FOR IMMEDIATE RELEASE
Atlanta–Funding for Georgia’s schools and colleges are at the lowest levels in a decade according to two new education budget analyses released today by the Georgia Budget and Policy Institute (GBPI). Despite modest increases in funding for education for Fiscal Year 2013, the state still faces a long road to restoring a decade of decline.
“Georgia has entered an era in which education leaders are expected to do more with less. This is the new normal for the state’s education systems. However, persistent cuts to public education undermine efforts undertaken by the state to build a more educated and skilled workforce that attract good-paying jobs to the state. Without enhancing the quality of Georgia’s workforce, our state won’t thrive,” says GBPI Executive Director Alan Essig.
Because of the persistent underfunding of public education, early childhood and K-12 educators are faced with the challenge of educating nearly 2 million youth with fewer resources. Today, state and local support for each public school student is less than it was a decade ago before the passage of the federal No Child Left Behind Act of 2001.
The University System has experienced a decade of funding cuts as well. Meeting the state’s goal of graduating 250,000 more college students by 2020 will be challenging amid declining state support for higher education. Since 2009, the University System of Georgia has experienced more than $450 million in funding cuts. Consequently, tuition and fees have increased by more than 70 percent, making a college degree increasingly unaffordable for Georgians. To achieve the state’s goal of increasing college graduation rates, adequate investment in higher education is a must.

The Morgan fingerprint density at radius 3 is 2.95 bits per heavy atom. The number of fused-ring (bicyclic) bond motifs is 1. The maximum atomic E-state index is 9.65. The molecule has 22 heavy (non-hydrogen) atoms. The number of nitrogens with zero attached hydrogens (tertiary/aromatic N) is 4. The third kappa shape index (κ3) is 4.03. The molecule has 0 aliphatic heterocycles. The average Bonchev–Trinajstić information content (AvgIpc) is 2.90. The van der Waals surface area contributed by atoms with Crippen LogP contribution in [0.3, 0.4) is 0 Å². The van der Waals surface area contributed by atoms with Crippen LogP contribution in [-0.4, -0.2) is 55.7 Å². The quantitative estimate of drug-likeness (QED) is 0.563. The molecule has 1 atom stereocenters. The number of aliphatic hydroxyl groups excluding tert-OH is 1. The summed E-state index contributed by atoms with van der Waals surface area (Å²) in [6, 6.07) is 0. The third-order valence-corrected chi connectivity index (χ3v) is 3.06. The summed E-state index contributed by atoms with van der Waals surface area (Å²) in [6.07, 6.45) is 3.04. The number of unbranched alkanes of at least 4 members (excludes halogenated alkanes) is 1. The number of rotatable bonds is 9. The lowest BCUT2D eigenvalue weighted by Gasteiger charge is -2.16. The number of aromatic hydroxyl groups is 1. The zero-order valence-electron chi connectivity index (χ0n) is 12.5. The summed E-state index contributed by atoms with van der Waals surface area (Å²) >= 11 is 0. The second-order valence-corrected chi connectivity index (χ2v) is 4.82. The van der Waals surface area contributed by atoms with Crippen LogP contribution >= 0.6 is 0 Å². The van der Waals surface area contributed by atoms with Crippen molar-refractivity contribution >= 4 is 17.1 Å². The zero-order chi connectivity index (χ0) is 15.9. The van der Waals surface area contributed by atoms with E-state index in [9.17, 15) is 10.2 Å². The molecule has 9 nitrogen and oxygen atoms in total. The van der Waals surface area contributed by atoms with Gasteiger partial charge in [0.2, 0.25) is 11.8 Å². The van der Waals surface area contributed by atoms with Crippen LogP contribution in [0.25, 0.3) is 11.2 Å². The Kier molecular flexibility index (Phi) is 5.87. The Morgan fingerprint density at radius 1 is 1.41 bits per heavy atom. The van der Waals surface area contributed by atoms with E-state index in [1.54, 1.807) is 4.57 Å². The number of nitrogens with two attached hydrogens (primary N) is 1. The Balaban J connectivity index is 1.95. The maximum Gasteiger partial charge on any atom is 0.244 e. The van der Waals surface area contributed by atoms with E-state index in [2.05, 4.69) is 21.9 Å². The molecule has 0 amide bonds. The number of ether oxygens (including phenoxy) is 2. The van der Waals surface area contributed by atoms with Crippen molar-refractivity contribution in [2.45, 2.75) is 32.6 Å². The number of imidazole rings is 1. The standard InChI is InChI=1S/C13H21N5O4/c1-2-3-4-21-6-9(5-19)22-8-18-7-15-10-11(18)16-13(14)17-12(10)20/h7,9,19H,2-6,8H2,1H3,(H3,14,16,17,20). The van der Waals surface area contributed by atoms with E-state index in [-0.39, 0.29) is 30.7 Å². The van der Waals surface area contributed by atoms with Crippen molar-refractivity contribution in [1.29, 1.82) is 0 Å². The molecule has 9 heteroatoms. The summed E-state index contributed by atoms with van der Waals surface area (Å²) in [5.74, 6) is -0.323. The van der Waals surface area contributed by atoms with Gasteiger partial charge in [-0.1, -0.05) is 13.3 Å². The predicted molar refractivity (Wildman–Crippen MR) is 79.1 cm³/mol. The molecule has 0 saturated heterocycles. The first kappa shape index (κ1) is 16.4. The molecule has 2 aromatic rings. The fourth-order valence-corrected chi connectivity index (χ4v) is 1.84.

Funding for the technical colleges has also been cut. Georgia’s future growth depends on its ability to build a well-trained, educated workforce that can meet 21st century business demands and businesses consistently look to technical colleges to meet their changing needs. Yet, the accreditation of Georgia’s technical colleges is threatened due to funding cuts, which have force technical colleges to rely on more part-time adjunct faculty.
“Education cuts have long-term impacts, not just on the children and families they serve, but on our state’s economy and well-being. Georgia must find ways to increase investment in education that improve access, quality, and the number of student earning credentials that have value in the marketplace,” Essig said.
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About the Georgia Budget and Policy Institute
GBPI is the state’s leading independent, nonpartisan nonprofit engaged in research and education about the fiscal and economic health of the state of Georgia. GBPI provides reliable, timely analysis of Georgia’s budget and tax policies, and promotes greater state government fiscal accountability, improved services and an enhanced quality of life for all Georgians.